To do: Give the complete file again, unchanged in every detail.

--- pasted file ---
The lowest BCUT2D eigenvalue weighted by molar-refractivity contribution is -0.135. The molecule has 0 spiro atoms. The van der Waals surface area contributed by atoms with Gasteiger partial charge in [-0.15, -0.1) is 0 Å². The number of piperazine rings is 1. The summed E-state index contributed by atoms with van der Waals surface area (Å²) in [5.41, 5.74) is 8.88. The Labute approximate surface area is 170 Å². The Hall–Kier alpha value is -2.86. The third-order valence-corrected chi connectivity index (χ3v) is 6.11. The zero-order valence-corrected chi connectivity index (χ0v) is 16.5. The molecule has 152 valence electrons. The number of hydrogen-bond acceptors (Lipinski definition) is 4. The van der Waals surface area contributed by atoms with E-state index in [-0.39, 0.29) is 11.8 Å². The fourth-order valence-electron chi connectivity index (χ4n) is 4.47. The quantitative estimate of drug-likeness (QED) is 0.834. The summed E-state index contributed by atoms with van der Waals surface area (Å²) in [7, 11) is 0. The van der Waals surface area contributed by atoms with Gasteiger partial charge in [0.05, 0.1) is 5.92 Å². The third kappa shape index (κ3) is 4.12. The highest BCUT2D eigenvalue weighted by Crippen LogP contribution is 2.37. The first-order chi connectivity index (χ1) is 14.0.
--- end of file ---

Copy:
The lowest BCUT2D eigenvalue weighted by molar-refractivity contribution is -0.135. The molecule has 0 spiro atoms. The van der Waals surface area contributed by atoms with Gasteiger partial charge in [-0.15, -0.1) is 0 Å². The number of piperazine rings is 1. The summed E-state index contributed by atoms with van der Waals surface area (Å²) in [5.41, 5.74) is 8.88. The Labute approximate surface area is 170 Å². The Hall–Kier alpha value is -2.86. The third-order valence-corrected chi connectivity index (χ3v) is 6.11. The zero-order valence-corrected chi connectivity index (χ0v) is 16.5. The molecule has 152 valence electrons. The number of hydrogen-bond acceptors (Lipinski definition) is 4. The van der Waals surface area contributed by atoms with E-state index in [-0.39, 0.29) is 11.8 Å². The fourth-order valence-electron chi connectivity index (χ4n) is 4.47. The quantitative estimate of drug-likeness (QED) is 0.834. The summed E-state index contributed by atoms with van der Waals surface area (Å²) in [7, 11) is 0. The van der Waals surface area contributed by atoms with Gasteiger partial charge in [0.05, 0.1) is 5.92 Å². The third kappa shape index (κ3) is 4.12. The highest BCUT2D eigenvalue weighted by Crippen LogP contribution is 2.37. The first-order chi connectivity index (χ1) is 14.0.